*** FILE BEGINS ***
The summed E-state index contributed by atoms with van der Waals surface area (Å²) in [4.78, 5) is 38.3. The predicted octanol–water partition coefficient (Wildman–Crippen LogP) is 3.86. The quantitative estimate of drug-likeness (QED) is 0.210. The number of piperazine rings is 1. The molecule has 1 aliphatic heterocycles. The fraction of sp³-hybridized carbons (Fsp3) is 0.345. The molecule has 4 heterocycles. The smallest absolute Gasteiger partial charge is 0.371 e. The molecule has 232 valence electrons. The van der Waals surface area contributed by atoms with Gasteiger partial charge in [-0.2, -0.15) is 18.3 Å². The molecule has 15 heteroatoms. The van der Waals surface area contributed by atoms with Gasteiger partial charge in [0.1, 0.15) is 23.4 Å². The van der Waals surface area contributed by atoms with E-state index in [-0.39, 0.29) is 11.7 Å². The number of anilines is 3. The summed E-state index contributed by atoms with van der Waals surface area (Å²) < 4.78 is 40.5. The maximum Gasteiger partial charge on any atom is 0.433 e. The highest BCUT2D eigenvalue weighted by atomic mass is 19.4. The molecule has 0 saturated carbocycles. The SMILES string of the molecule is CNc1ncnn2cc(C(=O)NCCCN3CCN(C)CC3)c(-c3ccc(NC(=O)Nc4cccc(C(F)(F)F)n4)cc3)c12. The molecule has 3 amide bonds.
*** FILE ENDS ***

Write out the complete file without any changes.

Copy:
The summed E-state index contributed by atoms with van der Waals surface area (Å²) in [4.78, 5) is 38.3. The predicted octanol–water partition coefficient (Wildman–Crippen LogP) is 3.86. The quantitative estimate of drug-likeness (QED) is 0.210. The number of piperazine rings is 1. The molecule has 1 aliphatic heterocycles. The fraction of sp³-hybridized carbons (Fsp3) is 0.345. The molecule has 4 heterocycles. The smallest absolute Gasteiger partial charge is 0.371 e. The molecule has 232 valence electrons. The van der Waals surface area contributed by atoms with Gasteiger partial charge in [-0.2, -0.15) is 18.3 Å². The molecule has 15 heteroatoms. The van der Waals surface area contributed by atoms with Gasteiger partial charge in [0.1, 0.15) is 23.4 Å². The van der Waals surface area contributed by atoms with E-state index in [-0.39, 0.29) is 11.7 Å². The number of anilines is 3. The summed E-state index contributed by atoms with van der Waals surface area (Å²) < 4.78 is 40.5. The maximum Gasteiger partial charge on any atom is 0.433 e. The highest BCUT2D eigenvalue weighted by atomic mass is 19.4. The molecule has 0 saturated carbocycles. The SMILES string of the molecule is CNc1ncnn2cc(C(=O)NCCCN3CCN(C)CC3)c(-c3ccc(NC(=O)Nc4cccc(C(F)(F)F)n4)cc3)c12. The molecule has 3 amide bonds.